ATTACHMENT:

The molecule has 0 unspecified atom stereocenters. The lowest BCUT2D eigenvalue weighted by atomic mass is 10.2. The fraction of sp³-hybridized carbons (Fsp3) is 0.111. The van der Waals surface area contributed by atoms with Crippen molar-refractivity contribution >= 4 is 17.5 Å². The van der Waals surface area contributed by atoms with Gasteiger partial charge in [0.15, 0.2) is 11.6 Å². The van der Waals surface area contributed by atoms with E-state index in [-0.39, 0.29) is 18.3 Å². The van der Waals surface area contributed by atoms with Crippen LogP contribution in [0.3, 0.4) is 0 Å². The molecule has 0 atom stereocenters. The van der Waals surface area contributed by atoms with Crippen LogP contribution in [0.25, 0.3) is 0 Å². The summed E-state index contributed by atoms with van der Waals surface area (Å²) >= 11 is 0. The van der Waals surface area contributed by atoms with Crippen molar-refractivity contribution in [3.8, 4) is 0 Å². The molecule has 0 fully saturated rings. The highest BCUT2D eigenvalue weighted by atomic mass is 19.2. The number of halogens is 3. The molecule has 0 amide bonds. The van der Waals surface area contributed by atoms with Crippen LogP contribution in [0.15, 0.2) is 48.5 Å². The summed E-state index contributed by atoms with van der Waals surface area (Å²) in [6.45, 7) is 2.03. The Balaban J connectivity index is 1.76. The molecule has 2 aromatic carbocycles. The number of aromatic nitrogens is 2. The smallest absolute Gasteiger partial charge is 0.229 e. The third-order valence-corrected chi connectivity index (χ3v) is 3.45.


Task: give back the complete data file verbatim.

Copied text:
The molecule has 0 unspecified atom stereocenters. The lowest BCUT2D eigenvalue weighted by atomic mass is 10.2. The fraction of sp³-hybridized carbons (Fsp3) is 0.111. The van der Waals surface area contributed by atoms with Crippen molar-refractivity contribution >= 4 is 17.5 Å². The van der Waals surface area contributed by atoms with Gasteiger partial charge in [0.15, 0.2) is 11.6 Å². The van der Waals surface area contributed by atoms with E-state index in [-0.39, 0.29) is 18.3 Å². The van der Waals surface area contributed by atoms with Crippen LogP contribution in [0.3, 0.4) is 0 Å². The molecule has 0 atom stereocenters. The van der Waals surface area contributed by atoms with Crippen LogP contribution in [0.25, 0.3) is 0 Å². The summed E-state index contributed by atoms with van der Waals surface area (Å²) >= 11 is 0. The van der Waals surface area contributed by atoms with Crippen molar-refractivity contribution in [3.8, 4) is 0 Å². The molecule has 0 fully saturated rings. The highest BCUT2D eigenvalue weighted by atomic mass is 19.2. The number of halogens is 3. The molecule has 0 amide bonds. The van der Waals surface area contributed by atoms with Crippen LogP contribution in [0.15, 0.2) is 48.5 Å². The summed E-state index contributed by atoms with van der Waals surface area (Å²) in [6.45, 7) is 2.03. The Balaban J connectivity index is 1.76. The molecule has 2 aromatic carbocycles. The number of aromatic nitrogens is 2. The smallest absolute Gasteiger partial charge is 0.229 e. The third-order valence-corrected chi connectivity index (χ3v) is 3.45.